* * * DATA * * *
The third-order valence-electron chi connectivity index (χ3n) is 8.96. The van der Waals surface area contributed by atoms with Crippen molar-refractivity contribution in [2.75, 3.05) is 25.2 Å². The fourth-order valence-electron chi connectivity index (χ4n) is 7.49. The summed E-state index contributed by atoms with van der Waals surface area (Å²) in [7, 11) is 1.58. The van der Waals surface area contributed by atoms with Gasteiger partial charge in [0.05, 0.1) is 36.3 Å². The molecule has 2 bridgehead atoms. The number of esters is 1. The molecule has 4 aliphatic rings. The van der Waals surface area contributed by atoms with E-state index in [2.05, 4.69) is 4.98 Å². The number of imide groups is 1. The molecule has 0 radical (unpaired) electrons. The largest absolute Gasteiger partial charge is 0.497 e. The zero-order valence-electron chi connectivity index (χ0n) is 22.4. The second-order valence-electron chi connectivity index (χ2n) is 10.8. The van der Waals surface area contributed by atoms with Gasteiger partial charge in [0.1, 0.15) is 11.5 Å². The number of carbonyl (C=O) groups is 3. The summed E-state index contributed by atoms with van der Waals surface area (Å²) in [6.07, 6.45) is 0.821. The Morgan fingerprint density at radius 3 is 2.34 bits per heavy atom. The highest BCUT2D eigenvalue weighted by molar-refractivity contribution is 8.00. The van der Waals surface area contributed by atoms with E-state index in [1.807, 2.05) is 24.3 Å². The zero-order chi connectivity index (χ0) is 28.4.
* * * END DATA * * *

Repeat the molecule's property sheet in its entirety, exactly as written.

The third-order valence-electron chi connectivity index (χ3n) is 8.96. The van der Waals surface area contributed by atoms with Crippen molar-refractivity contribution in [2.75, 3.05) is 25.2 Å². The fourth-order valence-electron chi connectivity index (χ4n) is 7.49. The summed E-state index contributed by atoms with van der Waals surface area (Å²) in [7, 11) is 1.58. The van der Waals surface area contributed by atoms with Gasteiger partial charge in [0.05, 0.1) is 36.3 Å². The molecule has 2 bridgehead atoms. The number of esters is 1. The molecule has 4 aliphatic rings. The van der Waals surface area contributed by atoms with E-state index in [2.05, 4.69) is 4.98 Å². The number of imide groups is 1. The molecule has 0 radical (unpaired) electrons. The largest absolute Gasteiger partial charge is 0.497 e. The zero-order valence-electron chi connectivity index (χ0n) is 22.4. The second-order valence-electron chi connectivity index (χ2n) is 10.8. The van der Waals surface area contributed by atoms with Gasteiger partial charge in [0.1, 0.15) is 11.5 Å². The number of carbonyl (C=O) groups is 3. The summed E-state index contributed by atoms with van der Waals surface area (Å²) in [6.07, 6.45) is 0.821. The Morgan fingerprint density at radius 3 is 2.34 bits per heavy atom. The highest BCUT2D eigenvalue weighted by molar-refractivity contribution is 8.00. The van der Waals surface area contributed by atoms with E-state index in [1.807, 2.05) is 24.3 Å². The zero-order chi connectivity index (χ0) is 28.4.